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Probe of Chinese stocks menacing

Controversial Chinese-American financier Benjamin Wey heads up New York Global Group, which -- along with another promoter of Chinese stock, Global Hunter Securities -- says the Chinese Ministry of State Security has arrested investigators that U.S. firms hired to verify information about companies in the People's Republic of China. File photo

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By Lou Kilzer
Saturday, June 9, 2012, 4:54 p.m.

Authorities in China have arrested, harassed or investigated researchers looking into possible fraud by Chinese companies traded on American stock exchanges, the Tribune-Review has learned.

Two major American promoters of Chinese stock -- New York Global Group and Global Hunter Securities -- say the Chinese Ministry of State Security has arrested investigators that U.S. firms hired to verify information about companies in the People's Republic of China. The fate of those arrested is unknown.

Their allegations about law enforcement actions toward researchers are supported by at least one Chinese mining company, Silvercorp Metals Inc., which reported that U.S.-led researchers have questioned its accounting books.

Two American hedge funds, Absaroka Capital Management LLC and EOS Holdings LLC, also reported their researchers in China were arrested and/or threatened with death by thugs, police or both. The status of the Absaroka researchers is uncertain; three EOS workers were arrested and detained for five days. Though all three were released, two of them are under government-imposed travel restrictions.

New York Global, headed by controversial Chinese-American financier Benjamin Wey, said in a statement posted on its website in May that Chinese authorities arrested "several individuals who had been paid by identified short-seller hedge funds to supply fabricated data" on Chinese firms. By borrowing shares to sell, short sellers profit as a company's share prices decline.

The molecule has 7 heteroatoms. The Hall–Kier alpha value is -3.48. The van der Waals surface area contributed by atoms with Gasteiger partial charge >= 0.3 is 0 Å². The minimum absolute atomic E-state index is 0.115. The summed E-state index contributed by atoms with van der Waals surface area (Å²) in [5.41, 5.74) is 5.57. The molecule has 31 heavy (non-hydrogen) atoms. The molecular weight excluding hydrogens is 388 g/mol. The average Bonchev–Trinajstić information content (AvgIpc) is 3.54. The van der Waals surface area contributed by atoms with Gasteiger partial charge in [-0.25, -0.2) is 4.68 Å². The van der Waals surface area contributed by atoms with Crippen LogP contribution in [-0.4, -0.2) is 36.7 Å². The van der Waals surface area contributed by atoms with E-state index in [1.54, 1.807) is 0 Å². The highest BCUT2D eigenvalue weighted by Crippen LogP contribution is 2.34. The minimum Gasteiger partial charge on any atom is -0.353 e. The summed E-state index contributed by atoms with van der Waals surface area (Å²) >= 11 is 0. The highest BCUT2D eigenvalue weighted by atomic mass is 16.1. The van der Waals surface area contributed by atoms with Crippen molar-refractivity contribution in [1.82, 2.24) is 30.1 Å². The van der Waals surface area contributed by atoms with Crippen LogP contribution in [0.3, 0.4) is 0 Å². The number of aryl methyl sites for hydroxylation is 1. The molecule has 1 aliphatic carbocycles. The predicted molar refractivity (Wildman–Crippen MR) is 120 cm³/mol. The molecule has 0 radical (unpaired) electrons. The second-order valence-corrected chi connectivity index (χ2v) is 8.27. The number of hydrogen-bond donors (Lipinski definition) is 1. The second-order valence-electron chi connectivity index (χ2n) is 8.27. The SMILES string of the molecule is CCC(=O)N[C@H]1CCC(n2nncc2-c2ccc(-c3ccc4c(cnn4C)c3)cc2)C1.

New York Global said the much-feared Ministry of State Security "uncovered extensive evidence of collusion" among short-selling American hedge funds that intend to harm Chinese companies.

If China's security ministry is involved, "that's a big deal," Ethan Gutmann, an official with the Foundation for Defense of Democracies and formerly with the Brookings Institution, told the Trib. It would point to a decision made at a high level, he said.

Wey, a naturalized American citizen, is deputy director of the China Mergers & Acquisitions Association, a group of leading Chinese business, financial, accounting and legal officials, some with ties to China's communist party leaders.

In confirming arrests are being made for espionage, Global Hunter said the actions by Chinese officials could mute efforts to find problems with the operations of Chinese companies, or even reverse criticism of Chinese firms in the West.

Rui Feng, chairman of Silvercorp Metals, said last fall that researchers for Americans maligned his company. The company said it "has been advised that Chinese law enforcement agents have opened a criminal case to investigate and find the creators of false and fraudulent reports."

Silvercorp sued several hedge funds and individuals in New York Supreme Court for libel.

More than a 'little' problem

One defendant is Las Vegas-based hedge fund EOS, run by Jon Carnes. He and others have written about Chinese stocks in a blog under the pseudonym "Alfred Little."